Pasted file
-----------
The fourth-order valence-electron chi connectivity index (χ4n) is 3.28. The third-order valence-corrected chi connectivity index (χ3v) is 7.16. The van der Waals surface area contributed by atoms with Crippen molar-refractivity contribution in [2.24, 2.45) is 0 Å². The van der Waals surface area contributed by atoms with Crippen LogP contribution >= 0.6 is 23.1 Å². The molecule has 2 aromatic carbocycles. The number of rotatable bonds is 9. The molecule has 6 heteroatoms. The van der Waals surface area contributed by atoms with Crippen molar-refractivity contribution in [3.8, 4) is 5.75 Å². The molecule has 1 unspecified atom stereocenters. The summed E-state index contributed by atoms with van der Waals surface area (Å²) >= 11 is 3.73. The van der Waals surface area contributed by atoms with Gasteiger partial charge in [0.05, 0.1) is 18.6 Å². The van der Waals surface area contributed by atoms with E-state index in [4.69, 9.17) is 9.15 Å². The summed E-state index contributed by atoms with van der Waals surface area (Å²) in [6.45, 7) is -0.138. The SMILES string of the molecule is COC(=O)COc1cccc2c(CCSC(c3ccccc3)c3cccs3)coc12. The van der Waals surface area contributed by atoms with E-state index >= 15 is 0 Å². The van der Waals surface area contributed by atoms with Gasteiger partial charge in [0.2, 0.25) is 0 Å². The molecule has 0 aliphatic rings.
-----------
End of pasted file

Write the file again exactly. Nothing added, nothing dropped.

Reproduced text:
The fourth-order valence-electron chi connectivity index (χ4n) is 3.28. The third-order valence-corrected chi connectivity index (χ3v) is 7.16. The van der Waals surface area contributed by atoms with Crippen molar-refractivity contribution in [2.24, 2.45) is 0 Å². The van der Waals surface area contributed by atoms with Crippen LogP contribution >= 0.6 is 23.1 Å². The molecule has 2 aromatic carbocycles. The number of rotatable bonds is 9. The molecule has 6 heteroatoms. The van der Waals surface area contributed by atoms with Crippen molar-refractivity contribution in [3.8, 4) is 5.75 Å². The molecule has 1 unspecified atom stereocenters. The summed E-state index contributed by atoms with van der Waals surface area (Å²) >= 11 is 3.73. The van der Waals surface area contributed by atoms with Gasteiger partial charge in [0.05, 0.1) is 18.6 Å². The van der Waals surface area contributed by atoms with E-state index in [4.69, 9.17) is 9.15 Å². The summed E-state index contributed by atoms with van der Waals surface area (Å²) in [6.45, 7) is -0.138. The SMILES string of the molecule is COC(=O)COc1cccc2c(CCSC(c3ccccc3)c3cccs3)coc12. The van der Waals surface area contributed by atoms with E-state index >= 15 is 0 Å². The van der Waals surface area contributed by atoms with Gasteiger partial charge in [0.2, 0.25) is 0 Å². The molecule has 0 aliphatic rings.